cused by the Jews, O king! 8. Why should it be thought a thing incredible with
Why is it judged incredible 8 you, that God should raise the dead?
with you, if God doth raise the
dead? I verily thought with 9 9. 4 I verily, thought with myself, that I ought to do myself, that I ought to do many things contrary to the name of Jesus of Naza- many things contrary to the
name of Jesus of Nazareth. reth.
unto our fathers. In other words, Paul said, “I, who am well known as one trained in the severe and rigid Pharisee school, stand accused, because I press home to men the hope of the resurrection, in which hope the Pharisees themselves share, -- a hope which is taught in the sacred Scriptures, which record the promise made to our fathers, — a hope which the temple services, which cease not day nor night, symbolize and ever keep in mind.” The hope of the promise made of God unto the fathers included more than the expectation of a divine Messiah; it embraced the hope of a resurrection and of a future glorified life. — Schaff.
7. Unto which promise. That is, to the fulfilment and realization of which promise, etc. Our twelve tribes. The Israelites in general, for the Jews doubtless included descendants from all the tribes who were mingled into one nation. Instantly. Earnestly, with intense devotion. Serving God day and night. The words refer to the elaborate and never-intermitted service of worship and sacrifice, with its symbolism ever pointing to another and a higher life, ever pointing too to the sacrifice on the cross, which won for men their access to this higher life. They failed to read aright the awful lesson taught by their perpetual sacrifices, that without the shedding of blood there is no remission of sins.
Schaff. Hope to come. The whole existence of the Jewish people turned on the pivot of hope (as contra-distinguished from the heathen nations, whose prominent feeling was regret for what man had lost), and the keystone of its moral life projected its shadows far into futurity (Luke 2:25, 29, 30; 24: 21). — F. Schlegel.
IÙ. Third Division, — The Hope of the Jews Fulfilled in the Crucified and Risen Christ. — Ver. 8. 8. Much in the original “apology” of Paul is here evidently omitted. We must remember that the barest outline or sketch-plan of the original is all that we possess in these “ Acts.” — Schaff. Paul seems to have said, as is implied in this verse, that he was accused of the Jews because he preached that this great hope of Israel, the centre and purpose of their temple and religion, had been fulfilled in Jesus Christ whom they had crucified. "God had raised him from the dead, he is now living, Paul had seen and heard him, he is still doing his wonders among the people. Therefore he is the Messiah, the one for whom the Jews had been looking; therefore he is the living proof of the resurrection of all the dead and of eternal life. Why should it be thought... incredible. (1) It was not incredible in itself. The God of life, who gave us life at first, can easily continue and renew that life. It is fitting that we who are made in the image of God should continue to live with him. (2) That God had raised the dead was recorded in the Bible which the Jews believed (1 Kings 17:17-23; 2 Kings 4:18-37; 13: 21).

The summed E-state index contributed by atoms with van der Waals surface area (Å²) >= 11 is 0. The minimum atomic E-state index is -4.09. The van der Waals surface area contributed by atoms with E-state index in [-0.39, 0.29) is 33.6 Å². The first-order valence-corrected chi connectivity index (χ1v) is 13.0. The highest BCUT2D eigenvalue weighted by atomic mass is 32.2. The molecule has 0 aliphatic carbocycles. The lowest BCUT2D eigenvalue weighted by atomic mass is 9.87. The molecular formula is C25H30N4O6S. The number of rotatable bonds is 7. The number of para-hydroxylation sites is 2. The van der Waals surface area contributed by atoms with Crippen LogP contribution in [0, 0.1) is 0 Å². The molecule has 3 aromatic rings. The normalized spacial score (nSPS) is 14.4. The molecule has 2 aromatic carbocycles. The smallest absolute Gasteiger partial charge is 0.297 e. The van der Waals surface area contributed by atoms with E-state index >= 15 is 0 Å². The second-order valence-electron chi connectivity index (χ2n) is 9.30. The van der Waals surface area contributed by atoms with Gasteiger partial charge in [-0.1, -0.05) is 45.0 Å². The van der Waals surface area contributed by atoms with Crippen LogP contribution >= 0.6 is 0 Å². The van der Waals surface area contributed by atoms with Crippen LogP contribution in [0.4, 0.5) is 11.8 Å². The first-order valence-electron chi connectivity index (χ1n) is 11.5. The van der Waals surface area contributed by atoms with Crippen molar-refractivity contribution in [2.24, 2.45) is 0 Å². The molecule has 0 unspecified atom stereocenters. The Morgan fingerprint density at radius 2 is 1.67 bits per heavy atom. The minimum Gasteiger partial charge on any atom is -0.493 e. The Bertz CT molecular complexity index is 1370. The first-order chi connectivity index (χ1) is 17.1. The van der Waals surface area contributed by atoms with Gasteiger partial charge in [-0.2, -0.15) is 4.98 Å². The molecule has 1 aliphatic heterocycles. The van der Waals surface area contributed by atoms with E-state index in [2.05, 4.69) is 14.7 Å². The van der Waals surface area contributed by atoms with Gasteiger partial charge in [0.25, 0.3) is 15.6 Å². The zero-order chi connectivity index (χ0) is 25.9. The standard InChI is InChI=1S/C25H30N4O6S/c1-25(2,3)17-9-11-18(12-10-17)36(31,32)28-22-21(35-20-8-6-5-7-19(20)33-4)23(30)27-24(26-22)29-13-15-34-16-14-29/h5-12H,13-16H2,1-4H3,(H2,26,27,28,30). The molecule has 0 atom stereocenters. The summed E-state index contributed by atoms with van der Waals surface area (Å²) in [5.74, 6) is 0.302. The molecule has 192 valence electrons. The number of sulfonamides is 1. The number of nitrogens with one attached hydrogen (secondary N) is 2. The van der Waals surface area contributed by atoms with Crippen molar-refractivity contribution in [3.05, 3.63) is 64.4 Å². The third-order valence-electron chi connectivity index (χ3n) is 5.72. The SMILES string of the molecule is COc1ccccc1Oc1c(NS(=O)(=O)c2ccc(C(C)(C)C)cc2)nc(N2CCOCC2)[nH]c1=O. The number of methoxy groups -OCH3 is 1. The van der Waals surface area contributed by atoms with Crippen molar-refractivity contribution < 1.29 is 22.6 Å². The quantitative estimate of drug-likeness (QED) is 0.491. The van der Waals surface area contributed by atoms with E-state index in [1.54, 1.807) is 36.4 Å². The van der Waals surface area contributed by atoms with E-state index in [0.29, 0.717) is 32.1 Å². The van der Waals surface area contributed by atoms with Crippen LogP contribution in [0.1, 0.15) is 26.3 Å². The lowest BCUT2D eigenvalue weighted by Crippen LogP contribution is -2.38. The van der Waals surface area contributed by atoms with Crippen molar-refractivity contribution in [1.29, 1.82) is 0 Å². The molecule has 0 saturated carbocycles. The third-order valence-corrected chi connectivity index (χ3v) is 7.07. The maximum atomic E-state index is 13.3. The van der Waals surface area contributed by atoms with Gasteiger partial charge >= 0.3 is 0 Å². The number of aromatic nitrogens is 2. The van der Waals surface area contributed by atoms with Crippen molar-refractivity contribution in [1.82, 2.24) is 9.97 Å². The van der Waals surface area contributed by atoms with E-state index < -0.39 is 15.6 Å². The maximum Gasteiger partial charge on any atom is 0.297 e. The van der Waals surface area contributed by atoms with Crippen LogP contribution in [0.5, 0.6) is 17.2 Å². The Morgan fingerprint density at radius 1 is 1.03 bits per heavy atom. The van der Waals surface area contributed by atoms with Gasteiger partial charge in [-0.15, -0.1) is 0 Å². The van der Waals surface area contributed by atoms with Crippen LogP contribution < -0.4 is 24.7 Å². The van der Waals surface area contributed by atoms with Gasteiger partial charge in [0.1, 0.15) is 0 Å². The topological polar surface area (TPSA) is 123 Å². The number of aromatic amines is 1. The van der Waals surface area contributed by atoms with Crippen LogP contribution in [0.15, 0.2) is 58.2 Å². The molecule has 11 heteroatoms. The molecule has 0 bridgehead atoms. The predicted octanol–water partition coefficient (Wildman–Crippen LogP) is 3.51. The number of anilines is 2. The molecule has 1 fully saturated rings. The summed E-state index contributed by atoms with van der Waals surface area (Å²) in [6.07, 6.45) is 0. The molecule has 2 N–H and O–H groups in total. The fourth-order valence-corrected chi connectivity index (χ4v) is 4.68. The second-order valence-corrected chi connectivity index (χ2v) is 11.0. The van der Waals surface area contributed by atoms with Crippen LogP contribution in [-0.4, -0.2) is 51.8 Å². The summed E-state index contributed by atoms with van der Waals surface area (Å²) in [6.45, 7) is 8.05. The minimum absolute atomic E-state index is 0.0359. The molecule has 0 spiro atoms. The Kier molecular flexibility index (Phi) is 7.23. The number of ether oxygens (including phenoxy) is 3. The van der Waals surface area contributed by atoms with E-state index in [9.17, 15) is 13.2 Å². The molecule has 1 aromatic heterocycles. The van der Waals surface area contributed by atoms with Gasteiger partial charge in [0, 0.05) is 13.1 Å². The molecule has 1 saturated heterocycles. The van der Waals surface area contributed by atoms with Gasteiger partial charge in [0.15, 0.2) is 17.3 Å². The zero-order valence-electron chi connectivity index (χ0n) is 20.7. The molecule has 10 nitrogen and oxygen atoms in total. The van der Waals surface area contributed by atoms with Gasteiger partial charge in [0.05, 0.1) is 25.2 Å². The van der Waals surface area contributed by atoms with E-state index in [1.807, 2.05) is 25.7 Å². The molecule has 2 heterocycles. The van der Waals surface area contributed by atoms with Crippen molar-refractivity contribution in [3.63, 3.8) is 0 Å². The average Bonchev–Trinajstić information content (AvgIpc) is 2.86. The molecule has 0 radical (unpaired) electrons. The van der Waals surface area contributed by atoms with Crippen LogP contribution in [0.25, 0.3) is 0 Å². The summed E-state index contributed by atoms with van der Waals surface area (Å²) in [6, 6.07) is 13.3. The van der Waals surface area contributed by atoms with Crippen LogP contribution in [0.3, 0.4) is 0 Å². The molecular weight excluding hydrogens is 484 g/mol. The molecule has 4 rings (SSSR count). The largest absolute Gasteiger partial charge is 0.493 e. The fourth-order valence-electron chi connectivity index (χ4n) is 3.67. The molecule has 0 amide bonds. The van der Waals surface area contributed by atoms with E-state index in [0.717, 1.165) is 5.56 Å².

V. Fourth Division, - Proof from his having been Seen and Heard by Paul.- Vers. 9-15. Then of a sudden the inspired apostle changed his style and apparently his subject, and told the listening audience the wondrous story of the meeting on the Damascus road, and the effect on himself of the sight of the blinding glory of the cloud; the low, passionate voice of the speaker, as he repeated the words his God had spoken to him that morning by the way, must have thrilled king and Sanhedrist as they bent forward to catch the awful sayings which had moved Saul, the learned and admired Pharisee to throw up his brilliant career, and to cast his lot in with the despised Nazarene. — Schaff.
We have studied but a short time ago Paul's account of his conversion, which he related to the crowd in the temple area, while he was standing on the stairs to Castle Antonia. Therefore it will not be needful now to go over this account in detail.
9. Ought to do many things contrary to the name of Jesus of Nazareth. That is, against the cause which centred about and was represented by that name. — Abbott. I felt it to be my bounden duty to do what I could to suppress the name of Jesus. It is to be observed that Paul's zeal was at all times sincere. — Gloag.